A quick fake of the puck often combined with a nifty stick-handling move, usually done as a player heads toward the goaltender, in attempt to move the tender to one side or freeze him in order to open up the net to shoot at, or slide the puck past.
Players on breakways often have two options; shoot or deke. When goaltenders come out of the net to cut down the angle, players usually try a deke to get the goaltender moving and prevent him from his ultimate goal to stop a shot.
There are many different kinds of dekes a player can use. Whether it's going to the backhand or back and forth as well as using skates and the body or even the head to fake or feign movements in order to trick the goalie.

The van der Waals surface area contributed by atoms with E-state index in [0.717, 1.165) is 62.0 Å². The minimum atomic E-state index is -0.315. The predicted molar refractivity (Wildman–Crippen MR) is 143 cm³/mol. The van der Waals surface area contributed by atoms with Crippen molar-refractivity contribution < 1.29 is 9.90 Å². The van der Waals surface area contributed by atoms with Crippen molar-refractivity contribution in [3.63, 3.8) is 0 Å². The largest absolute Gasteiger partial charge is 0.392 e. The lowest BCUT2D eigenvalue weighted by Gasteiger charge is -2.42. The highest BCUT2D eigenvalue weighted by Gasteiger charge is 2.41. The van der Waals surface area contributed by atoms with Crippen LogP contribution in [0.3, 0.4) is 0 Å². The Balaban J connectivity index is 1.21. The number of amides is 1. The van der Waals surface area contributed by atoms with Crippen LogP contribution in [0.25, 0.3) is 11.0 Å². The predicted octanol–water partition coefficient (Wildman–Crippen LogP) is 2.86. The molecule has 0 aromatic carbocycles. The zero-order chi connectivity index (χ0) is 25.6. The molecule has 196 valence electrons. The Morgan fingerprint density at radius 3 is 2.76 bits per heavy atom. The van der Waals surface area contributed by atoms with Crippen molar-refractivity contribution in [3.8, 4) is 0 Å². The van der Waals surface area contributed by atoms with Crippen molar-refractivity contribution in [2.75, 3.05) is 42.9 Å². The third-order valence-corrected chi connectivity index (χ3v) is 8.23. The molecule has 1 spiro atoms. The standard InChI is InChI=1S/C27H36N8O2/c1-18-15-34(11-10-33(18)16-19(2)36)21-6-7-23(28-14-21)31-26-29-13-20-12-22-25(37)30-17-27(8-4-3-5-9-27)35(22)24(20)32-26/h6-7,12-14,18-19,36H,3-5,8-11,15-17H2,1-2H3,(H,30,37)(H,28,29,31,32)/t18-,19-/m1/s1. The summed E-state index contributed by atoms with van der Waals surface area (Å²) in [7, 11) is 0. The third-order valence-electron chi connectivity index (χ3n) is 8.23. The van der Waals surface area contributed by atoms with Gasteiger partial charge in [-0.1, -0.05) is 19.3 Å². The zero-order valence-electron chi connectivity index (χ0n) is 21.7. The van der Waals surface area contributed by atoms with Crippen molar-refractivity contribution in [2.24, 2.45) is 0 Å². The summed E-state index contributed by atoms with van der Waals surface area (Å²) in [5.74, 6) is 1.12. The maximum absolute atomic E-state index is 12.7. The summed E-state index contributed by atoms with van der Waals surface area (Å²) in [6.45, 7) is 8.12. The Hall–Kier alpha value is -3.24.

Goaltenders have gotten so good in recent years, it takes a special deke on most nights to fool the goaltender. Players, however, are beginning to practice various deke moves since the introduction of the shootout in regular season play in 2005-2006.
One of the most famous dekes ever was performed by Mario Lemieux in game two of the 1991 Stanley Cup Final against the Minnesota Northstars when he deked the defenseman and goaltender Jon Casey who was attempting a poke check